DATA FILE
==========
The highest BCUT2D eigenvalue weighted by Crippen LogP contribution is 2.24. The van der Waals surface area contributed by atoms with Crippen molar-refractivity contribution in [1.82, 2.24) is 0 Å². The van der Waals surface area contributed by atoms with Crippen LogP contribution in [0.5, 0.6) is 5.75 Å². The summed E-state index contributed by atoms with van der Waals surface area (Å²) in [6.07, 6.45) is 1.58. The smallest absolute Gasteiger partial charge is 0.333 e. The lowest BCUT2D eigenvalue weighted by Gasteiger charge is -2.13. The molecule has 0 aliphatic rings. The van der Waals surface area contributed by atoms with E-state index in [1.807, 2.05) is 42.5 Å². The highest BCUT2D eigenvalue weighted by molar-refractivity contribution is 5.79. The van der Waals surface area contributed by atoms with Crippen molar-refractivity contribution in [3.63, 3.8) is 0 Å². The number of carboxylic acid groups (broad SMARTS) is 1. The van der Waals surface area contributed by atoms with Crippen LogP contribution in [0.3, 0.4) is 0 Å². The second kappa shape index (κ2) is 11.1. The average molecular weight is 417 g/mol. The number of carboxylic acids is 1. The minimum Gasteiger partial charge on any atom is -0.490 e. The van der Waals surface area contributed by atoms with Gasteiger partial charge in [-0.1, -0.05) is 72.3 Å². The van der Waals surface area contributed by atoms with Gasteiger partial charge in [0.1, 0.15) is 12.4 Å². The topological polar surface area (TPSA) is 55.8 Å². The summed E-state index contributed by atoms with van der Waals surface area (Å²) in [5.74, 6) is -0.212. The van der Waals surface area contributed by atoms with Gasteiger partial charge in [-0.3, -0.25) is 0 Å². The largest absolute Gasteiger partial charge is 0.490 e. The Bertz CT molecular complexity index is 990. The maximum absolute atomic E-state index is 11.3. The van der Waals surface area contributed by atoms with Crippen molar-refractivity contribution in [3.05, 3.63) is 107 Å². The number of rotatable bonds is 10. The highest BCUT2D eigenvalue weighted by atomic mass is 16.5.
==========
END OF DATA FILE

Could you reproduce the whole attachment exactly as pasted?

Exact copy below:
The highest BCUT2D eigenvalue weighted by Crippen LogP contribution is 2.24. The van der Waals surface area contributed by atoms with Crippen molar-refractivity contribution in [1.82, 2.24) is 0 Å². The van der Waals surface area contributed by atoms with Crippen LogP contribution in [0.5, 0.6) is 5.75 Å². The summed E-state index contributed by atoms with van der Waals surface area (Å²) in [6.07, 6.45) is 1.58. The smallest absolute Gasteiger partial charge is 0.333 e. The lowest BCUT2D eigenvalue weighted by Gasteiger charge is -2.13. The molecule has 0 aliphatic rings. The van der Waals surface area contributed by atoms with E-state index in [1.807, 2.05) is 42.5 Å². The highest BCUT2D eigenvalue weighted by molar-refractivity contribution is 5.79. The van der Waals surface area contributed by atoms with Crippen molar-refractivity contribution in [3.63, 3.8) is 0 Å². The number of carboxylic acid groups (broad SMARTS) is 1. The van der Waals surface area contributed by atoms with Crippen LogP contribution in [0.3, 0.4) is 0 Å². The second kappa shape index (κ2) is 11.1. The average molecular weight is 417 g/mol. The number of carboxylic acids is 1. The minimum Gasteiger partial charge on any atom is -0.490 e. The van der Waals surface area contributed by atoms with Gasteiger partial charge in [-0.1, -0.05) is 72.3 Å². The van der Waals surface area contributed by atoms with Gasteiger partial charge in [0.1, 0.15) is 12.4 Å². The topological polar surface area (TPSA) is 55.8 Å². The summed E-state index contributed by atoms with van der Waals surface area (Å²) in [5.74, 6) is -0.212. The van der Waals surface area contributed by atoms with Gasteiger partial charge in [-0.3, -0.25) is 0 Å². The largest absolute Gasteiger partial charge is 0.490 e. The Bertz CT molecular complexity index is 990. The maximum absolute atomic E-state index is 11.3. The van der Waals surface area contributed by atoms with Crippen molar-refractivity contribution in [3.05, 3.63) is 107 Å². The number of rotatable bonds is 10. The highest BCUT2D eigenvalue weighted by atomic mass is 16.5.